Disaster Management Support Programme
India has been traditionally vulnerable to natural disasters on account of its geo-climatic conditions. Floods, droughts, cyclones, earthquakes and landslides have been recurrent phenomena. About 60% of the landmass is prone to earthquakes of various intensities; over 40 million hectares is prone to floods; close to 5,700 km long coastline out of the 7,516 km, is prone to cyclones; about 68% of the cultivable area is susceptible to drought. The Andaman & Nicobar Islands, the East and part of West coast are vulnerable to Tsunami. The deciduous/ dry-deciduous forests in different parts of the country experience forest fires. The Himalayan region and the Western Ghats are prone to landslides.
Under the DMS programme, the services emanating from aerospace infrastructure, set up by ISRO, are optimally synthesized to provide data and information required for efficient management of natural disasters in the country. The Geostationary satellites (Communication and Meteorological), Low Earth Orbiting Earth Observation satellites, aerial survey systems together with ground infrastructure form the core element of the observation Systems for disaster management.
The Decision Support Centre established at National Remote Sensing Centre (NRSC) of ISRO is engaged in monitoring natural disasters such as flood, cyclone, agricultural drought, landslides, earthquakes and forest fires at operational level. The information generated from aero-space systems are disseminated to the concerned in near real time for aiding in decision making. The value added products generated using satellite imagery helps in addressing the information needs covering all the phases of disaster management such as, preparedness, early warning, response, relief, rehabilitation, recovery and mitigation.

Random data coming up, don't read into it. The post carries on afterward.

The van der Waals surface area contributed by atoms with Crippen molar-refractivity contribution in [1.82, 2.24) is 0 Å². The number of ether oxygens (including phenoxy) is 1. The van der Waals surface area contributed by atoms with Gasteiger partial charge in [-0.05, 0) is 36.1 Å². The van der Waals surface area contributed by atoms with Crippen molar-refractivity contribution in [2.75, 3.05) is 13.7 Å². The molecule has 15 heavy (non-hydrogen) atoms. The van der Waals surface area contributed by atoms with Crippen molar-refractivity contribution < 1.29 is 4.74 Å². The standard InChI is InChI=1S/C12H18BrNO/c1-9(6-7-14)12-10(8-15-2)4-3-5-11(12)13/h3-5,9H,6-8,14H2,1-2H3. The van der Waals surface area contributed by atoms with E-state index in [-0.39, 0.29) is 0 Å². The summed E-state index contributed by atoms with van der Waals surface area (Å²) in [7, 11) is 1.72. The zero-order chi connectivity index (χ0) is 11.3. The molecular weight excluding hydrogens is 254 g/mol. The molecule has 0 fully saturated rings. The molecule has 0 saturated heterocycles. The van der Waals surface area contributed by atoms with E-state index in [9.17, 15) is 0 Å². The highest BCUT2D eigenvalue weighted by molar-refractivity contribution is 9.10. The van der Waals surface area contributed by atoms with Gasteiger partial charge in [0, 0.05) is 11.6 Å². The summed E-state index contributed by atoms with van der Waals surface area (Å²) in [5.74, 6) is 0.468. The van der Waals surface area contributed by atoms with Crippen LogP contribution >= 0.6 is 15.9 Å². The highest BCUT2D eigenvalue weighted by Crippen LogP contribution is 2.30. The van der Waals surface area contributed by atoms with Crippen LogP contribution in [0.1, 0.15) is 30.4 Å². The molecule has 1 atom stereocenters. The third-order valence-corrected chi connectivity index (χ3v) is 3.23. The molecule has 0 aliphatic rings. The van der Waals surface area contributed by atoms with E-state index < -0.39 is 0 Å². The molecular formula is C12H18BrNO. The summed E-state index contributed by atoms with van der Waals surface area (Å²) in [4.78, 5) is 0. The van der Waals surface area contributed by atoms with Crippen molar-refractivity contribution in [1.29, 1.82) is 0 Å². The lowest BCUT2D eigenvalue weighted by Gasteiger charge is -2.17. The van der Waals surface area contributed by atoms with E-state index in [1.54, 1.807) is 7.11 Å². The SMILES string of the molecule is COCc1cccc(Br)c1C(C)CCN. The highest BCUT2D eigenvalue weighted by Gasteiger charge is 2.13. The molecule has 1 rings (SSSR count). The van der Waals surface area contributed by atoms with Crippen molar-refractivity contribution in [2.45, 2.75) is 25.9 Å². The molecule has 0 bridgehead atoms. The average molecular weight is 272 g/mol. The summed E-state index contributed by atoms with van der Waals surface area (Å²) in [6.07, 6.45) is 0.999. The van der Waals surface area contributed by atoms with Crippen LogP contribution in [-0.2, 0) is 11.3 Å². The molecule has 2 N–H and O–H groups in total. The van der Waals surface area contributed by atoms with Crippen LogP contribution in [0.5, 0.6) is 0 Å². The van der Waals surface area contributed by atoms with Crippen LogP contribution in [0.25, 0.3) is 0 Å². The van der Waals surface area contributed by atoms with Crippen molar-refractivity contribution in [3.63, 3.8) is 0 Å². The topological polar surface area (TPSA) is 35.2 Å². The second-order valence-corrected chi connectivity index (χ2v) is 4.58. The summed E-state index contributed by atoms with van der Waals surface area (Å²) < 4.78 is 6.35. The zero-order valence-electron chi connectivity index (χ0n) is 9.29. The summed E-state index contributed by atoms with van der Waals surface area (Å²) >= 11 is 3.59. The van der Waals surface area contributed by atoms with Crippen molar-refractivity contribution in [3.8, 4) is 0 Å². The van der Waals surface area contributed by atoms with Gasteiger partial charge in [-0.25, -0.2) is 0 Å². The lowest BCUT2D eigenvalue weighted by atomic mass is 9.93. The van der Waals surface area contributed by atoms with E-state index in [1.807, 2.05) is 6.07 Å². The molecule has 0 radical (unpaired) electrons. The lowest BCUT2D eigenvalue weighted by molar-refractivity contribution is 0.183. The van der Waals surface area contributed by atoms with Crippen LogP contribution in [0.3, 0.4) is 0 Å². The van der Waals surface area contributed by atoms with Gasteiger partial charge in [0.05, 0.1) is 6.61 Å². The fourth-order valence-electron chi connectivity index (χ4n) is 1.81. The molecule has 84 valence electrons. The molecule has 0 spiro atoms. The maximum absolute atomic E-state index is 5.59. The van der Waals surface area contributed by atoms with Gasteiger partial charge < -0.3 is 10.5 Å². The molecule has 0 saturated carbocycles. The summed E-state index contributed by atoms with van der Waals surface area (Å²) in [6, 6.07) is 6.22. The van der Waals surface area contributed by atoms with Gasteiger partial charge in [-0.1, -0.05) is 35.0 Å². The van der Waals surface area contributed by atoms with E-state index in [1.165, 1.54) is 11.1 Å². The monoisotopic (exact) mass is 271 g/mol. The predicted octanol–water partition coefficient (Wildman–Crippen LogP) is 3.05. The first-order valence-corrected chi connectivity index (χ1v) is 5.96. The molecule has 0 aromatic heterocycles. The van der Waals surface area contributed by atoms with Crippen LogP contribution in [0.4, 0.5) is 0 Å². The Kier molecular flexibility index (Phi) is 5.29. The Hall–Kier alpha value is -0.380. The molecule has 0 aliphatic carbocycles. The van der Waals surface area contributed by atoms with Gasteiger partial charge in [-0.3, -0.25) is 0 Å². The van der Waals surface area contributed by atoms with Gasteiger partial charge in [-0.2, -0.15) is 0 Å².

India is one of the most flood prone countries in the world. Floods occur in almost all rivers basins in India. Twenty-three of the 35 states and union territories in the country are subject to floods and 40 million hectares of land, roughly one-eighth of the country’s geographical area, is prone to floods. Assessment of the extent of flood affected areas and the damage to the infrastructure will enable the decision makers to plan for relief operations. Satellite based imageries due to their synoptic coverage are the best tool to assess the extent of flood affected areas. As soon as the information of a flood event is obtained, the earliest available satellite is programmed to collect the required data for the delineation of flooded areas. Both optical and microwave satellites data is being used. The inundation maps with flooded and non-flooded areas marked in different colours along with the affected villages and the transport network are disseminated to the concerned Central / State agencies. Using the historical data of floods affecting different areas flood hazard zonation is being carried out. Such district level hazard atlases have been prepared for Assam and Bihar States. Further, integrating the information on the river morphology generated from aerial surveys, weather forecast and the in-situ data from CWC, flood forecasting methodologies have been generated and being operationalised.